if (!streaming) {
        height = video.videoHeight / (video.videoWidth/width);
      
        video.setAttribute('width', width);
        video.setAttribute('height', height);
        canvas.setAttribute('width', width);
        canvas.setAttribute('height', height);
        streaming = true;
      }
    }, false);

This callback does nothing unless it's the first time it's been called; this is tested by looking at the value of our streaming variable, which is false the first time this method is run.

If this is indeed the first run, we set the video's height based on the size difference between the video's actual size, video.videoWidth, and the width at which we're going to render it, width.

Finally, the width and height of both the video and the canvas are set to match each other by calling Element.setAttribute() on each of the two properties on each element, and setting widths and heights as appropriate. Finally, we set the streaming variable to true to prevent us from inadvertently running this setup code again.

Handle clicks on the button

To capture a still photo each time the user clicks the startbutton, we need to add an event listener to the button, to be called when the click event is issued:

    startbutton.addEventListener('click', function(ev){
      takepicture();
      ev.preventDefault();
    }, false);

This method is simple enough: it just calls our takepicture() function, defined below in the section Capturing a frame from the stream, then calls Event.preventDefault() on the received event to prevent the click from being handled more than once.

Wrapping up the startup() method

There are only two more lines of code in the startup() method:

    clearphoto();
  }

This is where we call the clearphoto() method we'll describe below in the section Clearing the photo box.

Clearing the photo box

Clearing the photo box involves creating an image, then converting it into a format usable by the <img> element that displays the most recently captured frame. That code looks like this:

  function clearphoto() {
    var context = canvas.getContext('2d');
    context.fillStyle = "#AAA";
    context.fillRect(0, 0, canvas.width, canvas.height);

    var data = canvas.toDataURL('image/png');
    photo.setAttribute('src', data);
  }

We start by getting a reference to the hidden <canvas> element that we use for offscreen rendering.  Next we set the fillStyle to #AAA (a fairly light grey), and fill the entire canvas with that color by calling fillRect().

Last in this function, we convert the canvas into a PNG image and call photo.setAttribute() to make our captured still box display the image.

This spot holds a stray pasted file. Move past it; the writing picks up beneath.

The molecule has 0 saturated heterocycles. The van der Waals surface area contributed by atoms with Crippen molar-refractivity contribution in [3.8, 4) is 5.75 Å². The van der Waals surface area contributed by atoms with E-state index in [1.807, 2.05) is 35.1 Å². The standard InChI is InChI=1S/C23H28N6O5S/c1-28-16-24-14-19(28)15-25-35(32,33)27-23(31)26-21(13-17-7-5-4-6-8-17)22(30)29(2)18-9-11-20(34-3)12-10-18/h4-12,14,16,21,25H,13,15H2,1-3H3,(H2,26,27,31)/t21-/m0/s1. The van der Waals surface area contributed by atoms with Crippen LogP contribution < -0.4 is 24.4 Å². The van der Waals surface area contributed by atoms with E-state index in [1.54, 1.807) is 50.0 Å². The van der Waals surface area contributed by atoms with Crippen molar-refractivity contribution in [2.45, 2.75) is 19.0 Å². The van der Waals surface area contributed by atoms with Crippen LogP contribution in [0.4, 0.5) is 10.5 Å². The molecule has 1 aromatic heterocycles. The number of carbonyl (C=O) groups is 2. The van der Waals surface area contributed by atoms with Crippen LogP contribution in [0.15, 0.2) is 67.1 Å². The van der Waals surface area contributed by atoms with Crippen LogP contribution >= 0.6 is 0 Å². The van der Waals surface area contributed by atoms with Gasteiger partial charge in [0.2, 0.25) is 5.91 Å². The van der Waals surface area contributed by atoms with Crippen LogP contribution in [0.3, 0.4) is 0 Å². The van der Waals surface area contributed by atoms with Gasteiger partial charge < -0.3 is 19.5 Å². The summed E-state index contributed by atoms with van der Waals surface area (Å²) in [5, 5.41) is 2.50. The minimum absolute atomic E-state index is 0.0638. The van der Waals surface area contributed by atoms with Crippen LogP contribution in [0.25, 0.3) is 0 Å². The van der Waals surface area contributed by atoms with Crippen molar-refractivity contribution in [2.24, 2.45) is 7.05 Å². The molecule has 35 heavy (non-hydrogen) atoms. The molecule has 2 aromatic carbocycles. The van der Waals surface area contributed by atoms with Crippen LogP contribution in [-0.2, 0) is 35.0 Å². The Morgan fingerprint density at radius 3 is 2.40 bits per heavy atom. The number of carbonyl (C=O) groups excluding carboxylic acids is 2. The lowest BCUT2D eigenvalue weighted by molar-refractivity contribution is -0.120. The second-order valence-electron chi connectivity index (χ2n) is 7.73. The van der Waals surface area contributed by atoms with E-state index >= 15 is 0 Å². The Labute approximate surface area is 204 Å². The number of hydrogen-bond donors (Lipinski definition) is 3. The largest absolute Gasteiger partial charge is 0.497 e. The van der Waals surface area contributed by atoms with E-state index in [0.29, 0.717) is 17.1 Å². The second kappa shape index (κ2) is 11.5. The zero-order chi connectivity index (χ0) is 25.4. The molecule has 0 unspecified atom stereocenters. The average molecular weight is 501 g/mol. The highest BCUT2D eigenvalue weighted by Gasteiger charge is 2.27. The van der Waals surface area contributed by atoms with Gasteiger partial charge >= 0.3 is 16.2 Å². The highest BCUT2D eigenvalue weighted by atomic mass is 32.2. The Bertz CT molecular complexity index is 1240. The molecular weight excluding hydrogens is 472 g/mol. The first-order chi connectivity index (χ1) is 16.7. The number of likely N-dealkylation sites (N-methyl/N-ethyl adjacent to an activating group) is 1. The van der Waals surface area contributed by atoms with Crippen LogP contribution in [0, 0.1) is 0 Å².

Capturing a frame from the stream

There's one last function to define, and it's the point to the entire exercise: the takepicture() function, whose job it is to capture the currently displayed video frame, convert it into a PNG file, and display it in the captured frame box. The code looks like this:

  function takepicture() {
    var context = canvas.getContext('2d');
    if (width && height) {
      canvas.width = width;
      canvas.height = height;
      context.drawImage(video, 0, 0, width, height);
    
      var data = canvas.toDataURL('image/png');
      photo.setAttribute('src', data);
    } else {
      clearphoto();
    }
  }

As is the case any time we need to work with the contents of a canvas, we start by getting the 2D drawing context for the hidden canvas.

Then, if the width and height are both non-zero (meaning that there's at least potentially valid image data), we set the width and height of the canvas to match that of the captured frame, then call drawImage() to draw the current frame of the video into the context, filling the entire canvas with the frame image.

Note: This takes advantage of the fact that the HTMLVideoElement interface looks like a HTMLImageElement to any API that accepts an HTMLImageElement as a parameter, with the video's current frame presented as the image's contents.

Once the canvas contains the captured image, we convert it to PNG format by calling HTMLCanvasElement.toDataURL() on it; finally, we call photo.setAttribute() to make our captured still box display the image.

If there isn't a valid image available (that is, the width and height are both 0), we clear the contents of the captured frame box by calling clearphoto().

Fun with filters

Since we're capturing images from the user's webcam by grabbing frames from a <video> element, we can very easily apply filters and fun effects to the video. As it turns out, any CSS filters you apply to the element using the filter property affect the captured photo. These filters can range from the simple (making the image black and white)  to the extreme (gaussian blurs and hue rotation).

You can play with this effect using, for example, the Firefox developer tools' style editor; see Edit CSS filters for details on how to do so.

Consultar também